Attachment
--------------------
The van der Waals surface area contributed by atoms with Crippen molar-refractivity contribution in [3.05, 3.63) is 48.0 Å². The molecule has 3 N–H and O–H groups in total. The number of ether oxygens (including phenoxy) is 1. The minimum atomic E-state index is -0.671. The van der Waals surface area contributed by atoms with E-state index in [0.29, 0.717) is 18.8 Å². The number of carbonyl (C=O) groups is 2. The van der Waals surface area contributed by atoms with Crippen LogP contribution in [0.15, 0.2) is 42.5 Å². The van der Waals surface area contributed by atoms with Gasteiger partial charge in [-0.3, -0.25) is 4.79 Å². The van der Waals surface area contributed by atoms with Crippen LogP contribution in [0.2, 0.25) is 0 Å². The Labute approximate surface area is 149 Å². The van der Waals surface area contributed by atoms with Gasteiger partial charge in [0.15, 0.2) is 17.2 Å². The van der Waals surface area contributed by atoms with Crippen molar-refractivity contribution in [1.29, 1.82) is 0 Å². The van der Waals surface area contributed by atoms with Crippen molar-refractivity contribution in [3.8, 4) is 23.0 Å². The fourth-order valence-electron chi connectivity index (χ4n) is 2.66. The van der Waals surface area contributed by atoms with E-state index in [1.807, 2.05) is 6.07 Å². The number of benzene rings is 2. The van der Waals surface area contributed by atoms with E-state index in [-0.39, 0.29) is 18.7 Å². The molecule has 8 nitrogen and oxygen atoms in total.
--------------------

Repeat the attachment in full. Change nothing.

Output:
The van der Waals surface area contributed by atoms with Crippen molar-refractivity contribution in [3.05, 3.63) is 48.0 Å². The molecule has 3 N–H and O–H groups in total. The number of ether oxygens (including phenoxy) is 1. The minimum atomic E-state index is -0.671. The van der Waals surface area contributed by atoms with E-state index in [0.29, 0.717) is 18.8 Å². The number of carbonyl (C=O) groups is 2. The van der Waals surface area contributed by atoms with Crippen LogP contribution in [0.15, 0.2) is 42.5 Å². The van der Waals surface area contributed by atoms with Gasteiger partial charge in [-0.3, -0.25) is 4.79 Å². The van der Waals surface area contributed by atoms with Crippen LogP contribution in [0.2, 0.25) is 0 Å². The Labute approximate surface area is 149 Å². The van der Waals surface area contributed by atoms with Gasteiger partial charge in [0.15, 0.2) is 17.2 Å². The van der Waals surface area contributed by atoms with Crippen molar-refractivity contribution in [1.29, 1.82) is 0 Å². The van der Waals surface area contributed by atoms with Crippen molar-refractivity contribution in [3.8, 4) is 23.0 Å². The fourth-order valence-electron chi connectivity index (χ4n) is 2.66. The van der Waals surface area contributed by atoms with E-state index in [1.807, 2.05) is 6.07 Å². The number of benzene rings is 2. The van der Waals surface area contributed by atoms with E-state index in [-0.39, 0.29) is 18.7 Å². The molecule has 8 nitrogen and oxygen atoms in total.